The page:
Delamination is a Thing of the Past with HPL Panels
Unfortunately, when most people think of laminates, they think of laminate panels delaminating. We can all picture the peeling countertop or the bubbled floor.
Whether a laminate product delaminates because of regular use over time or from intentional vandalism, it is a constant headache for the maintenance team and an absolute nightmare for the person watching the budget. It’s also a disappointment for designers and architects who know their design will be short-lived thanks to a material that is just not made to last.
But, there is good news for architects, designers, and building owners alike. Very good news. Delamination is 100% in the rearview when you specify quality high-pressure laminate (HPL) panels. At Fundermax, we are thrilled that we can offer absolute assurance that our HPL panels will not delaminate -- ever. How? We are so glad you asked.
What are HPL Panels?
HPL stands for high-pressure laminate. HPL panels are often called phenolic panels, and the terms may be used interchangeably (the basis of most high-pressure laminates is phenolic resin).
HPL panels are made using high pressure and heat to compress layers of kraft paper impregnated with thermosetting resins. This results in solid, compact boards that are durable, long-lasting, and virtually maintenance-free. You can refer to this article for a more detailed, step-by-step review of how phenolic panels are made.
(Phenolic cladding panels are also sustainable materials that can help satisfy green building requirements. See this article for more information about HPL and sustainability.)
What Causes Delamination?
Delamination happens when the top laminate layer separates from the laminate panel. This is exactly what most people picture when recalling that peeling countertop edge.
But what architects know is that while the general population may picture delamination on a small scale like a kitchen countertop, delamination can happen on a much larger scale when using an inferior laminate wall panel system.
Laminate panels can begin delaminating as early as when the installer drills into the panel to anchor it to the wall. At that point, moisture can begin penetrating the interior layers of the panel. Edge treating is immediately required to avoid moisture penetration. This is all in an effort to avoid delamination, but success is never guaranteed.
Consider the example of paint chipping or peeling on a car. The top layer or seal and the paint have delaminated and resulted in the peeling, cracking, and chipping you see on the surface. The surface must be tended to with great care and regular maintenance to avoid total deterioration.
What are the Risks of Delamination?
Separation and exposure of the panel core
Overall panel discoloration
Cracking, peeling, and bubbling of the panel and finish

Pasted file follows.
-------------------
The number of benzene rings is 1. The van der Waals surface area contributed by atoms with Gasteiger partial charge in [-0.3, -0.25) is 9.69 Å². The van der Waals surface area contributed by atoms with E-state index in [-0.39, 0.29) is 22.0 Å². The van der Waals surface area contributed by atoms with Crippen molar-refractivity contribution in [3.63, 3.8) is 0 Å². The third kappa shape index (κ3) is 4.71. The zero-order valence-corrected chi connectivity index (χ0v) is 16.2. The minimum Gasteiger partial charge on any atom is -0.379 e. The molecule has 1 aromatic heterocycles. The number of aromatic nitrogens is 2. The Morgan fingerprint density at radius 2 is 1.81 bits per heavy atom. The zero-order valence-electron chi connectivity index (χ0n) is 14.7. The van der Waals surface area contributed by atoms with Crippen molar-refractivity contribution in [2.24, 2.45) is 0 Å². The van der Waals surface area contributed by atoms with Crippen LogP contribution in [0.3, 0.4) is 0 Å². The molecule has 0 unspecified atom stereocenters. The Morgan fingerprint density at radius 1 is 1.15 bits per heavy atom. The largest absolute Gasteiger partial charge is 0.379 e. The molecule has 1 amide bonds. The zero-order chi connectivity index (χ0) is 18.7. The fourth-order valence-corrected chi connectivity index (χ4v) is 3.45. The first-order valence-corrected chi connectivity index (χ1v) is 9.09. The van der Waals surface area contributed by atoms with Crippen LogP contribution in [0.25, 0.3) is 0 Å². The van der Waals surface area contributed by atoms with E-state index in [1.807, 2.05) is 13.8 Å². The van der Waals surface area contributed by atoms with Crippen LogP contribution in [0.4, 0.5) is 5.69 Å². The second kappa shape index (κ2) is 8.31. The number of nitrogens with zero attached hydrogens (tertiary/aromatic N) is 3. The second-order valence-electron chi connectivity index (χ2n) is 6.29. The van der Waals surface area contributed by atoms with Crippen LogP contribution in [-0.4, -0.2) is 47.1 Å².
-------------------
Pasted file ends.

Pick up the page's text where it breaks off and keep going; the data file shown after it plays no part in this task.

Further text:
Swelling around panel edges and screw holes
Compromised protection from UV rays and weather exposure
Shortened product lifespan
Added costs for panel replacement and increased maintenance
Do HPL Panels Delaminate?
While the overall makeup of HPL panels is similar across different phenolic panel manufacturers, each has its own process and makes their panels differently based on various factors.
One unique feature of the Fundermax process is our in-house resin station. We mix and prepare our own resin formulas onsite which allows us to achieve the chemical quality required to ensure an industry-leading product. Fundermax owns several patents on the technology we use with the highest quality press technology.
Fundermax compact HPL panels go beyond “little to no risk of delamination.” Fundermax HPL panels have eliminated the risk of HPL delamination.
Our panels do not delaminate; when they come out of the press, the final product is a non-porous, homogeneous material. That means there are no longer separate layers, so there is nothing to separate or delaminate.
Delamination and phenolic panels simply do not go together at Fundermax. (And we stand behind this by offering an industry-leading 10-year warranty, including labor.)
What Makes HPL Panels so Durable?
The durability of HPL panels begins with how they are made. The kraft paper core of phenolic cladding panels is made of natural cellulose fiber composed primarily of wood and impregnated with thermosetting resins. (Leading phenolic panel manufacturers, including Fundermax, source these raw materials from vendors certified by the FSC and/or the PEFC.)
Then, high heat and pressure is used to cure the resin-impregnated layers (including the visible decorative layer). The resulting material is a nonporous, weather-, UV-, and chemical-resistant material that does not fade, chip, peel, or delaminate and is able to withstand harsh cleaning when necessary.
Beyond the exceptional durability of HPL panels is the design freedom available. Designing with an abundance of panel colors, woodgrains, finishes, and mounting options takes on even greater life when it’s combined with the assurance that HPL delamination will never be an issue.
Contact Fundermax today to discuss whether a phenolic wall panel system may benefit your next project.